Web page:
The story of Cecil the lion is one I’ve avoided.  I absolutely abhor stories that involve one animal cause celebre, be it Marius the Danish giraffe or some abused dog.

I dislike animal cruelty. I dislike poachers even more.

So you will not be getting any defenses of Dr. Walter Palmer from me.

But we’ve been dealing with poaching in Africa for a long time now, and that is not the part of the story I find disturbing.

What I find disturbing is that social media has turned into a giant lynch mob.

Vox reports:

When an American dentist named Walter Palmer killed a beloved lion named Cecil, the social media platforms that allowed outraged web users to spread the story also enabled them to do more than just fume. It gave them the power to act on their anger, to reach into Palmer’s life and punish him for what he’d done, without having to wait for the wheels of more formal justice to turn.

Web users uncovered Palmer’s personal information, including about his family, and published it online. They went after his business, a private dental practice, posting thousands of negative reviews on Yelp and other sites. The practice has since shut down. Users also went after professional websites that host his profile, leading the sites to remove his information. On Twitter and on his practice’s public Facebook page, people made threats of physical violence.

This should look familiar: It is the same set of tactics that has been used in online harassment campaigns such as the “Gamergate” movement that targeted women in technology, or the seemingly endless online harassment conducted against female journalists. It is a growing trend of internet mob justice, one that often bleeds into real-world harassment with real-world consequences.

It’s actually pretty similar to Gamergate.

This is the mob, and because the mob has projected onto Dr. Palmer the worst possible evil, it is totally okay to be an asshole to bring about justice.

Of course, this also gets mixed in with calls to ban all lion-hunting, and at the risk of getting the same treatment as Palmer, I’m going to say that this is a very short-sighted reaction.

Let’s get some facts on the table first.

Lions are not easy animals to live with. They are huge predators that have killed people, but they also do enjoy eating cattle.

If you’re a poor farmer in Sub-Saharan Africa, you are not going to like lions very much. You’re not going to be sitting by the campfire at night in awe of the roaring lions. You’re not going to be proud that all these Westerners love lions so much that they will raise an internet lynch mob to get someone who poached one.

Instead, you’re probably sitting by the fire with a gun or a spear, hoping that the damned things don’t show up an take a calf.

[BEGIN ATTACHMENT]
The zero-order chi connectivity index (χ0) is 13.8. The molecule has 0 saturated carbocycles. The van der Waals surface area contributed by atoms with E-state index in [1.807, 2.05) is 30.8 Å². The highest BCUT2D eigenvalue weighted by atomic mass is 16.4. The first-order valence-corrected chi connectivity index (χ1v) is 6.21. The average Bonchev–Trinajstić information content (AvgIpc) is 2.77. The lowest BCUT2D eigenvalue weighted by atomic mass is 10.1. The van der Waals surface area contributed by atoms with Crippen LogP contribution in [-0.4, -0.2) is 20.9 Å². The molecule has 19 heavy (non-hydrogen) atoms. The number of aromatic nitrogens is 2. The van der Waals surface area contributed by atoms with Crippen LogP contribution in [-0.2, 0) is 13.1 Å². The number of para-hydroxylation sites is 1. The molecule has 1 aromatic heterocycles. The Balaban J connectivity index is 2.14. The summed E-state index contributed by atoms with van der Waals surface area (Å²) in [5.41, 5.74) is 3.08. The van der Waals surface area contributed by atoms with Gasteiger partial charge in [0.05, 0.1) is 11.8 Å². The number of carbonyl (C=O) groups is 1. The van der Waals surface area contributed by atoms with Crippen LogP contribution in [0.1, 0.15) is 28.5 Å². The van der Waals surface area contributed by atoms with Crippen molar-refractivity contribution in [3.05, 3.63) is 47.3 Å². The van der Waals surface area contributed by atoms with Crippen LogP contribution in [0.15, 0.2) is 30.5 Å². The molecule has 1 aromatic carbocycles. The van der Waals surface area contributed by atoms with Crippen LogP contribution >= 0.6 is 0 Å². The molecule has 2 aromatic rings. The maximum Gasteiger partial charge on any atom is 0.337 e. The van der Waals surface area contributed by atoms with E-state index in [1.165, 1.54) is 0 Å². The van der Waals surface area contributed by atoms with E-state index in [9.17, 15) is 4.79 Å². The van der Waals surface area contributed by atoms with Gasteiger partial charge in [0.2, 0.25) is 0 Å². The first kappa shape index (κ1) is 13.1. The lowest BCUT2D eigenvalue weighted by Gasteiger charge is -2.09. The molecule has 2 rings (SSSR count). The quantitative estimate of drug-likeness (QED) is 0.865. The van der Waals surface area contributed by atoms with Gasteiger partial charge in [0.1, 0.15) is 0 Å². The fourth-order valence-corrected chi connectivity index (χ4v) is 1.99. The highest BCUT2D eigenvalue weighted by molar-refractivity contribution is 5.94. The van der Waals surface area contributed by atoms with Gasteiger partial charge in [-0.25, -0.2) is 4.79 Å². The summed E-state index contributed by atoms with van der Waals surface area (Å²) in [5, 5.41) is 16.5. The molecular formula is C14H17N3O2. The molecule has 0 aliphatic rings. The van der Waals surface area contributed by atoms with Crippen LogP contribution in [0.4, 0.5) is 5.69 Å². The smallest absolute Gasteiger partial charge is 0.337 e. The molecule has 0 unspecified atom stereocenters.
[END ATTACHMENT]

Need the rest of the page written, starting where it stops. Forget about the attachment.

And you certainly hope they don’t kill your children while they sleep.

Most of the people engaging in the lynch mob who are also excoriating hunting have never lived anywhere near large carnivores. Even those of us who live near black bears in the East Coast honestly don’t have a clue. Black bears are timid creatures that have killed very few people in recorded history of this continent.

We have no clue what it’s like to live with large predators. Predators would be a constant worry for our ancestors living in hunter-gatherer camps, and even in Medieval and Early Modern Europe, predation by wolves was a constant worry.

Most Westerners live in cities, and the city has an insulating affect. Most people have never seen an animal kill anything, unless they see it on television.

And what most people see on television is pretty sanitize. Sir David Attenborough readily admitted that the most gory parts of predatory sequences had to be clipped from his documentaries.

Most Westerners think of lions as being really big cats.

Which is exactly what they are.

However, even a domestic cat can be a fierce predator to a mouse or a songbird.

And when you scale up a cat to the size of a lion, you are the mouse or the songbird.

We have a very distorted view of what lions are about.  The Lion King posits that the lion cub gets presented by the mandrill on top of the big cliff and all the subject animals, which are mostly things that lions eat, are just elated to see their new prince.

In truth, most of these animals would be avoiding a lion with cubs, and in the case of African buffalo, they would be actively seeking out the cub to trample it to death.

It is certainly true that lion numbers have dropped in recent years.

In 1975, there were an estimated 250,000 lions in Africa. There are now 25-30,000.

Were those lions all killed by trophy hunters?

Even if we accept that some were, there is just no way there are that many trophy hunters in the world who would kill that many lions.

No, what really got the lions is that in many countries where they are found populations are on the rise, but the economies are not growing fast enough to keep up with the population growth. Millions of people are being forced to farm and raise stock in the last redoubts of lions, and the lions start to cause problems.

If your’e a poor person living in Africa, you have every reason to want lions dead. Lion poisoning is becoming quite common in Kenya and in other parts of Africa. Poisoning does in entire prides of lions, but it takes care of the problem from the perspective of the poor farmer.

If we Westerners truly value lions, then we have to think of ways to make the lives of people living in those regions better. One way to do this is to create some sort of economic value for lions, and the best way to do this is to allow some limited, managed hunting.